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Epidemiology

Impact of NICE guidance on tamoxifen prescribing in England 2011–2017: an interrupted time series analysis

British Journal of Cancervolume 118pages12681275 (2018) | Download Citation

Abstract

Background

Tamoxifen was recommended by NICE in 2013 for chemoprevention of breast cancer, but a recent survey suggested only a quarter of GPs are aware of this. We set out to measure the uptake of tamoxifen, and the alternative raloxifene, in national prescribing data sets.

Methods

Tamoxifen and raloxifene data were extracted from England’s monthly prescribing data sets, October 2010–October 2017. We used interrupted time series analysis to reveal national and local responses to guidelines. We investigated variation between practices by calculating percentiles for prescribing rates and ratios of change.

Results

We found an increase in monthly tamoxifen prescribing following release of the guidelines, with an increase in gradient (p = 0.001) but no step change (p = 0.342). Alongside a small change in raloxifene prescribing we estimate 8450 women took up chemoprevention between 2013 and 2016. We did not find evidence that this was limited to a small group of practices.

Conclusions

Our results suggest that the uptake of new guidance on chemoprevention has been slow and has potentially left women exposed to avoidable risk. Improving dissemination of guidance to healthcare professionals and routinely monitoring implementation could help reduce this risk.

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Acknowledgements

We are grateful to Seb Bacon for obtaining the data and Richard Croker for pharmaceutical advice. B.G. has received funding from the Health Foundation, the National Institute for Health Research School of Primary Care Research, the NIHR Biomedical Research Centre Oxford, the West of England Academic Health Sciences Network and NHS England for work on UK prescribing data.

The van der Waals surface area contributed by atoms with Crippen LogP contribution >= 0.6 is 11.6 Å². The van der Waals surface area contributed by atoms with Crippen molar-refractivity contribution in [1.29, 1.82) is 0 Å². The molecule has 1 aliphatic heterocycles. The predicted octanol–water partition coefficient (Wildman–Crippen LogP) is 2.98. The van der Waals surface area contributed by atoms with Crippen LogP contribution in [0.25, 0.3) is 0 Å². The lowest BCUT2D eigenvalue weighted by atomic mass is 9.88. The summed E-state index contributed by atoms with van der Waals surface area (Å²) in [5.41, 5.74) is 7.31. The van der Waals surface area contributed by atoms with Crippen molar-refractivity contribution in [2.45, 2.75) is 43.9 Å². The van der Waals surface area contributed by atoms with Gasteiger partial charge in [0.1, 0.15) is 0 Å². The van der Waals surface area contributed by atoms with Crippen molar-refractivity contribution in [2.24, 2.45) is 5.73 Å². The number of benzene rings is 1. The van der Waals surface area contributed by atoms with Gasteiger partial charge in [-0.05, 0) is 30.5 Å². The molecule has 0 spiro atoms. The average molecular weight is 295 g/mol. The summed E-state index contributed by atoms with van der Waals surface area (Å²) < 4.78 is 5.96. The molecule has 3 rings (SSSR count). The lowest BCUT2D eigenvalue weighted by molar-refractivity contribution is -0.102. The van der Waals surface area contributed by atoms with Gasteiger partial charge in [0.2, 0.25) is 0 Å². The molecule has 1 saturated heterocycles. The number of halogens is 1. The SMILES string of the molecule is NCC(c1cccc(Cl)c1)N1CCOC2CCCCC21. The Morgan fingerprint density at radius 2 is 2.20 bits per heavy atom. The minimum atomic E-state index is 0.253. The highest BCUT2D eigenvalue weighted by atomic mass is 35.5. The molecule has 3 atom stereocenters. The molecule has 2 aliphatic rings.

Author contributions

H.C. conceived the project, designed the methods, wrote the paper and interpreted the findings, with input from B.G. H.C. extracted and processed the data in SQL and Excel. A.W. conducted the analysis in Stata. B.G. obtained funding and supervised the project. All authors contributed to and approved the final manuscript.

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Affiliations

  1. Evidence Based Medicine DataLab, Centre for Evidence Based Medicine, Nuffield Department of Primary Care Health Sciences, University of Oxford, Radcliffe Observatory Quarter, Woodstock Road, Oxford, OX2 6GG, United Kingdom

    • Helen J. Curtis
    • , Alex J. Walker
    •  & Ben Goldacre

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Competing interest

B.G has received funding from the Health Foundation, the National Institute for Health Research School of Primary Care Research, the NIHR Biomedical Research Centre Oxford, the West of England Academic Health Sciences Network and NHS England for work on UK prescribing data. H.C. and A.W. are employed on these grants. B.G. has additionally received funding from the Laura and John Arnold Foundation, the Wellcome Trust, and the World Health Organisation to work on better use of data in medicine; and receives personal income from speaking and writing for lay audiences on the misuse of science.

Corresponding author

Correspondence to Ben Goldacre.

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https://doi.org/10.1038/s41416-018-0065-2

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